Hourglass Problem, solution.
For a perfect breakfast, a fellow decides to boil an egg exactly 15 minutes. He has two hourglasses - one for 7 minutes, another for 11. How should he go about preparing his breakfast? How many times will he have to turn hourglasses? What would be the minimal required number of glass turns?
This is a clear case where the formal knowledge alone does not lead to a very good solution. To prove this point I'll give four solutions.
Let us again make use of the identity
a·X - b·Y = 1
Let a = 11 and b = 7. It's immediately verified that the identity is satisfied by
Start both glasses. When they become successively empty, turn the small glass, then the big one and the small one again. On its third run the small glass will empty 21 minutes from the start of the experiment. Start boiling your eggs at this point but do not yet turn the 7 min glass. After 1 minute (22 minutes after the beginning of the experiment) the big hourglass will become empty. Now, use the small glass twice to count 14 minutes. 1 + 14 = 15. In all, it will take 4 turns for the small glass and 1 turn for the bigger one.Five turns is not too much. However, a shorter solution exists.
Solution #2 (Credits go to my wife Lana)
Start both hourglasses. At the end of 7 minutes restart the small one. At the end of 11 minutes restart the big hourglass. The small one at this point has 3 minutes to go. When it empties begin boiling your eggs. The big hourglass will run for another 8 minutes. After that use the small hourglass to measure another 7 minutes.
Solution #3 (Credits go to my son David)
Again, start both glasses. After it empties, turn the small glass, start boiling your eggs and continue watching the big glass. When, at the end of 11 minutes, the big one empties the small glass will be running for 4 minutes. Turn the big glass and wait another 11 minutes.
Thanks to Andre Gustavo dos Santos from Brasil for pointing out that turning the small glass is quite redundant.
In the spirit of the Three Glass Problem I'd like to note that Solution #3 is suggestive of the following formal statement:
Let there be two hourglasses with capacities a and b
The answer is, of course, YES. Indeed, start both glasses. The moment the small glass becomes empty check your clock. From this point, it will take (b-a) minutes until the big one becomes empty. When it does, turn it and wait another b minutes.
Thus, starting with one problem we actually solved many others:
For a perfect breakfast, a fellow decides to boil an egg exactly 13 minutes. He has two hourglasses - one for 5 minutes, another for 9. How should he go about preparing his breakfast? How many times will he have to turn hourglasses? What would be the minimal required number of glass turns?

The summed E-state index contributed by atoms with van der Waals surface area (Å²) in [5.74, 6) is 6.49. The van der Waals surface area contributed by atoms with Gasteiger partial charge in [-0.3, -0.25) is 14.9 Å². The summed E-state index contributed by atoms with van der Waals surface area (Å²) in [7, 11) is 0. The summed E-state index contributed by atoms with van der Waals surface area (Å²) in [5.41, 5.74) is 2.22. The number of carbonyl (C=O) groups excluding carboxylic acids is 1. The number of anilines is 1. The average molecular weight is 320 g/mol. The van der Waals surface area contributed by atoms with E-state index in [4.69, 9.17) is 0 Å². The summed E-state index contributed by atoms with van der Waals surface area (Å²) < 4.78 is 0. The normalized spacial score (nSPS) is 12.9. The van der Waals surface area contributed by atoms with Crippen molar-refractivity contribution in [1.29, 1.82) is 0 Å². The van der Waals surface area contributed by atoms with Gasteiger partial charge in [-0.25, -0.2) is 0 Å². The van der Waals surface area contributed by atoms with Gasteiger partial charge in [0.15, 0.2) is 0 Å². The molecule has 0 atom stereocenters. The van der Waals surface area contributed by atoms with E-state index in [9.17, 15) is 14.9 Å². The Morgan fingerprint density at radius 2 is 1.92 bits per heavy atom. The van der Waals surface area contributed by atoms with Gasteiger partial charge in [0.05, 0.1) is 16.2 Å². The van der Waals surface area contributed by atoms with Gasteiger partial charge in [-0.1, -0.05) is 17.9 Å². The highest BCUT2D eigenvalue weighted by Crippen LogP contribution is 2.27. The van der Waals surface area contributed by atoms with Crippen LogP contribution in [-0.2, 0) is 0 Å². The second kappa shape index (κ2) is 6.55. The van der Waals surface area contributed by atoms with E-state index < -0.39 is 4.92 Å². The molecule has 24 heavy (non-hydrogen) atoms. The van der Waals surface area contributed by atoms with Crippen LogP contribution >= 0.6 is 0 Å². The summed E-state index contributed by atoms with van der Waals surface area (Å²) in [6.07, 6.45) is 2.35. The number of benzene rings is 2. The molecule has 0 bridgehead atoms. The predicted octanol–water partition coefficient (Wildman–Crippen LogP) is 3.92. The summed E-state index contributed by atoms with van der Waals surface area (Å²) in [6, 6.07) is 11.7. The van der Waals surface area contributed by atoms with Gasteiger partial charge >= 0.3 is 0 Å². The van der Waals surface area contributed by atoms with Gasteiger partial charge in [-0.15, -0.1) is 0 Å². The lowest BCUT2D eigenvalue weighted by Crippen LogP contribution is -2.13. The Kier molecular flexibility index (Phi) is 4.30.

For a perfect breakfast, a fellow decides to boil an egg exactly 16 minutes. He has two hourglasses - one for 8 minutes, another for 12. How should he go about preparing his breakfast? How many times will he have to turn hourglasses? What would be the minimal required number of glass turns?
And so on. (As was pointed out by Clive Townsend, the last problem has a trivial solution: using the 8 minutes glass twice. So, it's always nice to have a general solution, but such a solution is not necessarily the best possible.)
I wanted to add my own friendly two-cent solution to the 15min egg problem.
At time0 start both timers, and begin to cook the egg.
At time7, timer7 expires- flip it over.
At time11, timer11 expires. Timer7 now has 3min of sand on top and 4min of sand on bottom. So flip over timer7!
At time15, timer7 expires. 15 minutes have passed.
Total of 2 flips. I agree that this doesn't (and can't) beat the one-flip solution, but it does allow the egg to be cooked immediately - not wait 7 minutes as Solution #3 requires. This of course is a big advantage given the cost of energy, and the fact that our need to purchase oil from other nations is a leading contributor to our nation's trade deficit problem!
However, given that this is the age of electronics, my solutions's drawback is that it TRULY requires 'hour-glasses'. That is, chronographs would not support my solution since it requires the device to count up as well as down at the same time. (the bottom sand is counting from 0 to 7 min, while the top sand is counting down from 7min to 0) Unless, the chronograph had both an up and down function, as many of today's Sport watches have; this is because sports clocks count time-remaining, not time-elapsed.
But of course, if you were using a watch, or equivalent, you would simply ime 15 minutes directly! But that wouldn't make much a puzzle now either.
Hope you enjoyed my light-hearted and long-winded resolution.
- M. Gardner, Mathematical Circus, Vintage Books, NY, 1981
- D. Wells, The Penguin Book of Curious and Interesting Puzzles, Penguin Books, 1992
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